Rebecca Pastrana-Mena, PhD
My research interests focus on Parasite Biology. Understanding basic biological processes of pathogens can lead to the discovery of new drug targets, new vaccine candidates or simply help us to better understand parasite development over the course of its life cycle. During my PhD training in Puerto Rico I worked with the glutathione pathway in Plasmodium berghei parasites and studied the effect of glutathione reductase in the phenomenon of drug resistance, specifically for chloroquine and artemisinin. During this period my research focused on asexual stages of the parasite (in-vitro cultures and mouse work), but I was able to work for a short period of time with sexual stages in the mosquito. This experience peaked my interest in mosquito-stage biology of the parasite and paved the way for my postdoctoral fellowship in the Dinglasan lab at Johns Hopkins.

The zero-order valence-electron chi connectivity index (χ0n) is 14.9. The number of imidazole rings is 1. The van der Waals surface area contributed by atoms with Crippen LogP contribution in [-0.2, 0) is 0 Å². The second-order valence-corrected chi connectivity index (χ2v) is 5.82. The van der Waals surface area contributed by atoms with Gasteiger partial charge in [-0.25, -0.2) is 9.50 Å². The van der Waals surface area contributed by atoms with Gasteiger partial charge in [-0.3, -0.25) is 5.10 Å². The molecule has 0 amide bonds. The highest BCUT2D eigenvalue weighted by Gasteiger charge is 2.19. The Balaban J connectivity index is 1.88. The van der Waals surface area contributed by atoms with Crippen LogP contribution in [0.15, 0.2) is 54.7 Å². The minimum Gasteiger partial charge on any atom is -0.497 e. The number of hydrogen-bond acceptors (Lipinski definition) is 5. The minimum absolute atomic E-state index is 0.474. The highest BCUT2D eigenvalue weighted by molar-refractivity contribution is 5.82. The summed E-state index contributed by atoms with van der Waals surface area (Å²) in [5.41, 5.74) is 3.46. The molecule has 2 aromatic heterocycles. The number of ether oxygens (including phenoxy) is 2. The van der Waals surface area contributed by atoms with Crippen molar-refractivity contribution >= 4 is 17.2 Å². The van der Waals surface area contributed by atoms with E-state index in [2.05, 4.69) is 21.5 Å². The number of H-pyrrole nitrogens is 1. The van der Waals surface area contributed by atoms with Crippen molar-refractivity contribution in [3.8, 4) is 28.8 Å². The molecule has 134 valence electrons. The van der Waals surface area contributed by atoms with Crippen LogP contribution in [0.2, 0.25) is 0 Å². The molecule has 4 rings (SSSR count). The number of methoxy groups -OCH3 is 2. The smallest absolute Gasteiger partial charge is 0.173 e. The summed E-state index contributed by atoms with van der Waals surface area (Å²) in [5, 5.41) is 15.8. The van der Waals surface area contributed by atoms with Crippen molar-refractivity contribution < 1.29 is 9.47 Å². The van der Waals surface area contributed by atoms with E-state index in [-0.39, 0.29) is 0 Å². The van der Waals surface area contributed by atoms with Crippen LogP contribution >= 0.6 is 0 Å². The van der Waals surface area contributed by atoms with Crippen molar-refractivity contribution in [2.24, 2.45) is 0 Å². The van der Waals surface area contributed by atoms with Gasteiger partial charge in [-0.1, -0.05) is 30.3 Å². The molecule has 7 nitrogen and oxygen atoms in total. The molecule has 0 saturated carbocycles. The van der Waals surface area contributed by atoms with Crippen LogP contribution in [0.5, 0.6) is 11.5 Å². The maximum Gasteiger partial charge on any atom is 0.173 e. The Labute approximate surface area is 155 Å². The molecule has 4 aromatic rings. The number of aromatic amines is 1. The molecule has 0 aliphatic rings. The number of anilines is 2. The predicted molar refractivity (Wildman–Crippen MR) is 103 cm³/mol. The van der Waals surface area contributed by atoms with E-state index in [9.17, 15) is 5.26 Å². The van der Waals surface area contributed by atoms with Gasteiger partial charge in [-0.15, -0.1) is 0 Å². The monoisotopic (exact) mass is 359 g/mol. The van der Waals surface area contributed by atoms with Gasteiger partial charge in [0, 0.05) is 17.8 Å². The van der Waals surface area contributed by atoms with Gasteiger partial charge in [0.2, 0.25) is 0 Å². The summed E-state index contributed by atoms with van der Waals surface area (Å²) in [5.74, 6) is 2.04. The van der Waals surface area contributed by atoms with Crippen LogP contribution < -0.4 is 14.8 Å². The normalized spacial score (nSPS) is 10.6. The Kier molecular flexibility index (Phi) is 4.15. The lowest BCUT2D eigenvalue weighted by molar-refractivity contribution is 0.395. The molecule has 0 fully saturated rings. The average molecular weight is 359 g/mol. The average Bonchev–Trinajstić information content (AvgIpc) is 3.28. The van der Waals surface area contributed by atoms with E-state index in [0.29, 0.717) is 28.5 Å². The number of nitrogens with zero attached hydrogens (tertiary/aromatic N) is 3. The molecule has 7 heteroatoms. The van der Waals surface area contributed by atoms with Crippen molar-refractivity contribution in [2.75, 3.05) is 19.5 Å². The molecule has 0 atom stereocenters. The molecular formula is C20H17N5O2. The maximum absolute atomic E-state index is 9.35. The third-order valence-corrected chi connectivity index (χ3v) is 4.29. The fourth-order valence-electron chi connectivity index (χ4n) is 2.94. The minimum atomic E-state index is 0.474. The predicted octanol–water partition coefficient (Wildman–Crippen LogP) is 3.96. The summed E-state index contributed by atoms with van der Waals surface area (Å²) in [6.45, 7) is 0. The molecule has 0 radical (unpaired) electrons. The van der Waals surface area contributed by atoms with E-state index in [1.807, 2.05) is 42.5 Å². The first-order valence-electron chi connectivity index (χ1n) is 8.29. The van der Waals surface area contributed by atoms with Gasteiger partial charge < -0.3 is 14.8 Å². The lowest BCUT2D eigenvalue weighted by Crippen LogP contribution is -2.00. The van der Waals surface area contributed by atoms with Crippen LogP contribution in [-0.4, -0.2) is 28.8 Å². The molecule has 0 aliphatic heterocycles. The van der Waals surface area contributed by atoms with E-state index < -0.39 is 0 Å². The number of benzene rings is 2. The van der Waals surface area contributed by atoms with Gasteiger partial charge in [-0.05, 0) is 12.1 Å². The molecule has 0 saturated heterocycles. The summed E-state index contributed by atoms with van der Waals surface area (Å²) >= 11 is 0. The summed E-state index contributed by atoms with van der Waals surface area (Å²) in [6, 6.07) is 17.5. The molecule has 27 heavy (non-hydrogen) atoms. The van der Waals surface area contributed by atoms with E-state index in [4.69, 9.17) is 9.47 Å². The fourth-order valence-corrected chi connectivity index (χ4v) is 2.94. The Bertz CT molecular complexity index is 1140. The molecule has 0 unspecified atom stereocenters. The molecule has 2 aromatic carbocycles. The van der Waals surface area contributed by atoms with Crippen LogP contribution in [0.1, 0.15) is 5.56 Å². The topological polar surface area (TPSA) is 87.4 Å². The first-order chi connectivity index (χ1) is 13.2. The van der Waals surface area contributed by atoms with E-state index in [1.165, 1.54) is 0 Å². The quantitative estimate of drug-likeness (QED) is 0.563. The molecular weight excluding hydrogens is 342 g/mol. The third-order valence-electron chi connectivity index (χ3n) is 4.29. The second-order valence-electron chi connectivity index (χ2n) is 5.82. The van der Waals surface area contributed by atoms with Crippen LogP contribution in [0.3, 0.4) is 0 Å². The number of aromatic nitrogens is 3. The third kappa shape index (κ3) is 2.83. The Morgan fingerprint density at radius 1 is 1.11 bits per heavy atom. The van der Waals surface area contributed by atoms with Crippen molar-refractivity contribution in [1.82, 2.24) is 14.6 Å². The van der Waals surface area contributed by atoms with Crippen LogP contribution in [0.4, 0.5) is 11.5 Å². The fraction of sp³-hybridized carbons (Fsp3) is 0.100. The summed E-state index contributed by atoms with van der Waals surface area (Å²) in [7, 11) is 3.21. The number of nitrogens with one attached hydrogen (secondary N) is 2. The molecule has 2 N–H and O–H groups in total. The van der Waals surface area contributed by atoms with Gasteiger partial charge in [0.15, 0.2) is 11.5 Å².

My current research focuses on the study of O-linked N-acetylglucosamine (O-GlcNAc) glycosylation in Plasmodium parasites. This dynamic post-translational modification has been shown to be highly important for: receptor-ligand interactions, cellular responses to nutritional state and stress, transcription/translation and control of nuclear trafficking among others. Despite a substantial amount of work on the O-GlcNAc modification among Eukaryotes, very little is known about O-GlcNAc in Plasmodium parasites. Previous studies have suggested the presence of O-GlcNAcylated proteins in Plasmodium samples but the enzymes responsible for the addition and removal of the sugar have yet to be identified. The aim of my project is to use genomic, proteomic, and bioinformatic approaches to uncover (1) the Plasmodial O-GlcNAc transferase and N-acetyl-beta-glucosaminidase and (2) O-GlcNAcylated proteins in the parasite.